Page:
12. It is often debated as to when this was an experience for Paul. Was it before Paul's conversion or was it Paul's experience as a Christian? Some argue this is before Paul's conversion because of the picture laden with a sense of defeat all the way to verse twenty-five. Others think this is his experience as a Christian because verse fourteen is written in the present tense.
13. So then, if you ask what do I think about it, it doesn't make much a difference to me "when the experience was." I gave my reason at the very beginning of the chapter. It is that Paul's intentions did not lie in that area. Paul's experience is surely at the base of the issue, but what Paul is wanting to reason out is the substance of "when we used to live following the flesh" from verse five. What we notice right off is that both Jesus Christ and the Holy Spirit do not appear in the second half of chapter seven. (Verse twenty-five is an exception as I mention later). In other words, in this text only a divided "I" and the law and sin appear. Within this composition a single struggle is sketched [for us]. Rather than focusing on whether this composition deals with before or after his conversion, we should direct our attention to the text itself above all things.
14. He acknowledges the law as good. Therefore, he wishes to carry out what the law calls good. He does not want to carry out what the law has determined is bad. To put it stronger, it would mean he hates evil. But, he cannot do what he aspires to. Instead, he ends up doing what he doesn't want to do. This means that a different power exists than the self which aspires and desires. It is sin. And the bad thing is this sin lives in us and would control us. What Paul is talking about here is "the division between sincere will and action" which everybody experiences. In verse eighteen Paul speaks as follows: "I know good does not live inside me, that is, in my flesh. [I know this] because I have a will to do good, but I cannot practice it."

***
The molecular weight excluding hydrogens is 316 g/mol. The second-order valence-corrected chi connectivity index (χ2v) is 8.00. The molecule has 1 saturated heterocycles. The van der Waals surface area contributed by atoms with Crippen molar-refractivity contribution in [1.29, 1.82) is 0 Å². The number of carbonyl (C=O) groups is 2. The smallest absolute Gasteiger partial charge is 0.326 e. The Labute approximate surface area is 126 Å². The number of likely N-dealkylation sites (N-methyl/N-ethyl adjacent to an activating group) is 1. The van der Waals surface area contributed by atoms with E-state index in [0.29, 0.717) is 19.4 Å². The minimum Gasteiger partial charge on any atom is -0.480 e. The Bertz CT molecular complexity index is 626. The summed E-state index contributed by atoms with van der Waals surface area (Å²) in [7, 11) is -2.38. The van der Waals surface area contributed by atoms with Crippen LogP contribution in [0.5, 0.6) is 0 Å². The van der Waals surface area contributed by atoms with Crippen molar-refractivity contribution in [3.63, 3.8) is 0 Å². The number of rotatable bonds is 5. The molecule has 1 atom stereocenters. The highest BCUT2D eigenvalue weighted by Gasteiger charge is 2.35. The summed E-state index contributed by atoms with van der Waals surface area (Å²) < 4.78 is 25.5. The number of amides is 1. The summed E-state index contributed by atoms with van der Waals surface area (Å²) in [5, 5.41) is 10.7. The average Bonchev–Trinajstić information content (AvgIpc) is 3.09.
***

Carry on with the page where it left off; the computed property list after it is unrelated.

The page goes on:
15. In verses twenty-one and following, Paul illustrates this condition as a conflict between "the I of desire, or my desire" and "the I of my behavior, my actions." "My desire" is called "the inner man" in verse twenty-two, and in verse twenty-three it is called "the heart (in another translation, reason)." In contrast to this, "my actions" are called "bodily members" and in verse twenty-five [he] called this "the flesh" as well. There is an unending battle between these two. According to that principle [of the two forces in unending battle] "the I of desire" cannot completely subdue [the flesh]. "The I of my behavior" which has another law exists and poses a challenge in the struggle with "the I of desire." If we ask which will win, it is this "I of my actions." Because the powerful monster of sin which lives inside a person lends it support. "The inner man" [cannot] bring about victory. It is a completely lost battle. The loser only becomes a prisoner of war. [We find] the following truth written in verses twenty-two and twenty-three: "With 'the inner man' I rejoice in the law of God, but I understand in my bodily members there is another principle, a battle with the principle of my heart, and it is making me a captive by the principle of sin which is in my bodily members," (vv. twenty-three through twenty-four). Here the man can't help but finally give a shout of lament. "How miserable a person I am! Who will save me from this body so set for death?"